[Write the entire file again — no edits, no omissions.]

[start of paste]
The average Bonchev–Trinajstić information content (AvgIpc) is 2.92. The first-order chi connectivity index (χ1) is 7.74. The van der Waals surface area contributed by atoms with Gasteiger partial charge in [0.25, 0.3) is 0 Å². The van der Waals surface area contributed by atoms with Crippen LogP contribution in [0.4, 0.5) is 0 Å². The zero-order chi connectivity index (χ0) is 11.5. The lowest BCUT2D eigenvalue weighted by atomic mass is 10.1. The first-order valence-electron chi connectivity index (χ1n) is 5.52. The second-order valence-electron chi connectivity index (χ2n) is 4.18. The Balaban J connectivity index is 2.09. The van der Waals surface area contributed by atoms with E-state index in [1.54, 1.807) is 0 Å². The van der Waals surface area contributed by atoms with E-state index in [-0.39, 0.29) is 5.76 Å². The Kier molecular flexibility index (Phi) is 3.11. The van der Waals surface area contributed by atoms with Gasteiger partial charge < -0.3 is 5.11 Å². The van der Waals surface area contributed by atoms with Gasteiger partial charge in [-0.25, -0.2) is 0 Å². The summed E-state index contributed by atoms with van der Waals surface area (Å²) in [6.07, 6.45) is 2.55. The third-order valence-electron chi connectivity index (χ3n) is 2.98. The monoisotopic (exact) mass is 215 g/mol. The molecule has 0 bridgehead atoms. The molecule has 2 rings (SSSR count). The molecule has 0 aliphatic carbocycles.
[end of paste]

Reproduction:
The average Bonchev–Trinajstić information content (AvgIpc) is 2.92. The first-order chi connectivity index (χ1) is 7.74. The van der Waals surface area contributed by atoms with Gasteiger partial charge in [0.25, 0.3) is 0 Å². The van der Waals surface area contributed by atoms with Crippen LogP contribution in [0.4, 0.5) is 0 Å². The zero-order chi connectivity index (χ0) is 11.5. The lowest BCUT2D eigenvalue weighted by atomic mass is 10.1. The first-order valence-electron chi connectivity index (χ1n) is 5.52. The second-order valence-electron chi connectivity index (χ2n) is 4.18. The Balaban J connectivity index is 2.09. The van der Waals surface area contributed by atoms with E-state index in [1.54, 1.807) is 0 Å². The van der Waals surface area contributed by atoms with E-state index in [-0.39, 0.29) is 5.76 Å². The Kier molecular flexibility index (Phi) is 3.11. The van der Waals surface area contributed by atoms with Gasteiger partial charge < -0.3 is 5.11 Å². The van der Waals surface area contributed by atoms with Gasteiger partial charge in [-0.25, -0.2) is 0 Å². The summed E-state index contributed by atoms with van der Waals surface area (Å²) in [6.07, 6.45) is 2.55. The third-order valence-electron chi connectivity index (χ3n) is 2.98. The monoisotopic (exact) mass is 215 g/mol. The molecule has 0 bridgehead atoms. The molecule has 2 rings (SSSR count). The molecule has 0 aliphatic carbocycles.